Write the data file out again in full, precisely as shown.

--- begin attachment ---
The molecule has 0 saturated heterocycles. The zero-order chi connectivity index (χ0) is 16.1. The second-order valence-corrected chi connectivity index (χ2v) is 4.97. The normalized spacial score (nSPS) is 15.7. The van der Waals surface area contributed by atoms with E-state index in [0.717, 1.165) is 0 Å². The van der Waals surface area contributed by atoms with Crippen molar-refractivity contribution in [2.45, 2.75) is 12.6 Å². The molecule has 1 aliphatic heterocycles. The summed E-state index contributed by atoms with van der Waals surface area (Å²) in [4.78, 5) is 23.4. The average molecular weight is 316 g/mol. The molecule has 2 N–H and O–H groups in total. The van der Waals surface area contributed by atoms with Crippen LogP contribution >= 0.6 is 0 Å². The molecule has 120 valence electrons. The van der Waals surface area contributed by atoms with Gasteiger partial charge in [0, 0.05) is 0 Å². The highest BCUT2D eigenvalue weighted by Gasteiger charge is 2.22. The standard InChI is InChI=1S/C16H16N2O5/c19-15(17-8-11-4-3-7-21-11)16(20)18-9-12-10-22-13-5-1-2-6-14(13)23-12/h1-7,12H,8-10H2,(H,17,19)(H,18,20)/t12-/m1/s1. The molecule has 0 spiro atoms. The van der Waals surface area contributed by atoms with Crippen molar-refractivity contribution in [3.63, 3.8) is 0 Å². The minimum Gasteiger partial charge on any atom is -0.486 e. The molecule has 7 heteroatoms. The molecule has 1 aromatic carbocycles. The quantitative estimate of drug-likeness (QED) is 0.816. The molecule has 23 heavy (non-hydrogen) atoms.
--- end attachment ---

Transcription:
The molecule has 0 saturated heterocycles. The zero-order chi connectivity index (χ0) is 16.1. The second-order valence-corrected chi connectivity index (χ2v) is 4.97. The normalized spacial score (nSPS) is 15.7. The van der Waals surface area contributed by atoms with E-state index in [0.717, 1.165) is 0 Å². The van der Waals surface area contributed by atoms with Crippen molar-refractivity contribution in [2.45, 2.75) is 12.6 Å². The molecule has 1 aliphatic heterocycles. The summed E-state index contributed by atoms with van der Waals surface area (Å²) in [4.78, 5) is 23.4. The average molecular weight is 316 g/mol. The molecule has 2 N–H and O–H groups in total. The van der Waals surface area contributed by atoms with Crippen LogP contribution >= 0.6 is 0 Å². The molecule has 120 valence electrons. The van der Waals surface area contributed by atoms with Gasteiger partial charge in [0, 0.05) is 0 Å². The highest BCUT2D eigenvalue weighted by Gasteiger charge is 2.22. The standard InChI is InChI=1S/C16H16N2O5/c19-15(17-8-11-4-3-7-21-11)16(20)18-9-12-10-22-13-5-1-2-6-14(13)23-12/h1-7,12H,8-10H2,(H,17,19)(H,18,20)/t12-/m1/s1. The molecule has 0 spiro atoms. The van der Waals surface area contributed by atoms with Crippen molar-refractivity contribution in [3.63, 3.8) is 0 Å². The minimum Gasteiger partial charge on any atom is -0.486 e. The molecule has 7 heteroatoms. The molecule has 1 aromatic carbocycles. The quantitative estimate of drug-likeness (QED) is 0.816. The molecule has 23 heavy (non-hydrogen) atoms.